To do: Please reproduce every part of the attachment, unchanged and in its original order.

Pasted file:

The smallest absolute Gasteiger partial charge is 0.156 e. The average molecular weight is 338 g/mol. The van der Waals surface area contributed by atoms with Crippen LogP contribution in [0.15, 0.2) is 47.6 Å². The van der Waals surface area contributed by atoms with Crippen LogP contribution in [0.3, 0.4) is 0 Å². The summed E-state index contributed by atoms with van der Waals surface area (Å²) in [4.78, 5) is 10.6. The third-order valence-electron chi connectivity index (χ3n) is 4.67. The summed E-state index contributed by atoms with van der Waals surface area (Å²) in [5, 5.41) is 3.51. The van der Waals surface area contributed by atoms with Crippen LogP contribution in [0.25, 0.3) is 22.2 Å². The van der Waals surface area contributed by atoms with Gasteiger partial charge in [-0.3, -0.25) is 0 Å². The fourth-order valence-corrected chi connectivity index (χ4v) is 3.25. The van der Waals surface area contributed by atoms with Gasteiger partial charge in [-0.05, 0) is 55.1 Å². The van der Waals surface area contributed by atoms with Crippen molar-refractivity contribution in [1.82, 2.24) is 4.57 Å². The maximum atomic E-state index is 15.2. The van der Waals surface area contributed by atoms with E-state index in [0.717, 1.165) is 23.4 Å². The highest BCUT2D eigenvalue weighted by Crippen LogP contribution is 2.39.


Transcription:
The smallest absolute Gasteiger partial charge is 0.156 e. The average molecular weight is 338 g/mol. The van der Waals surface area contributed by atoms with Crippen LogP contribution in [0.15, 0.2) is 47.6 Å². The van der Waals surface area contributed by atoms with Crippen LogP contribution in [0.3, 0.4) is 0 Å². The summed E-state index contributed by atoms with van der Waals surface area (Å²) in [4.78, 5) is 10.6. The third-order valence-electron chi connectivity index (χ3n) is 4.67. The summed E-state index contributed by atoms with van der Waals surface area (Å²) in [5, 5.41) is 3.51. The van der Waals surface area contributed by atoms with Crippen LogP contribution in [0.25, 0.3) is 22.2 Å². The van der Waals surface area contributed by atoms with Gasteiger partial charge in [-0.3, -0.25) is 0 Å². The fourth-order valence-corrected chi connectivity index (χ4v) is 3.25. The van der Waals surface area contributed by atoms with Gasteiger partial charge in [-0.05, 0) is 55.1 Å². The van der Waals surface area contributed by atoms with Crippen molar-refractivity contribution in [1.82, 2.24) is 4.57 Å². The maximum atomic E-state index is 15.2. The van der Waals surface area contributed by atoms with E-state index in [0.717, 1.165) is 23.4 Å². The highest BCUT2D eigenvalue weighted by Crippen LogP contribution is 2.39.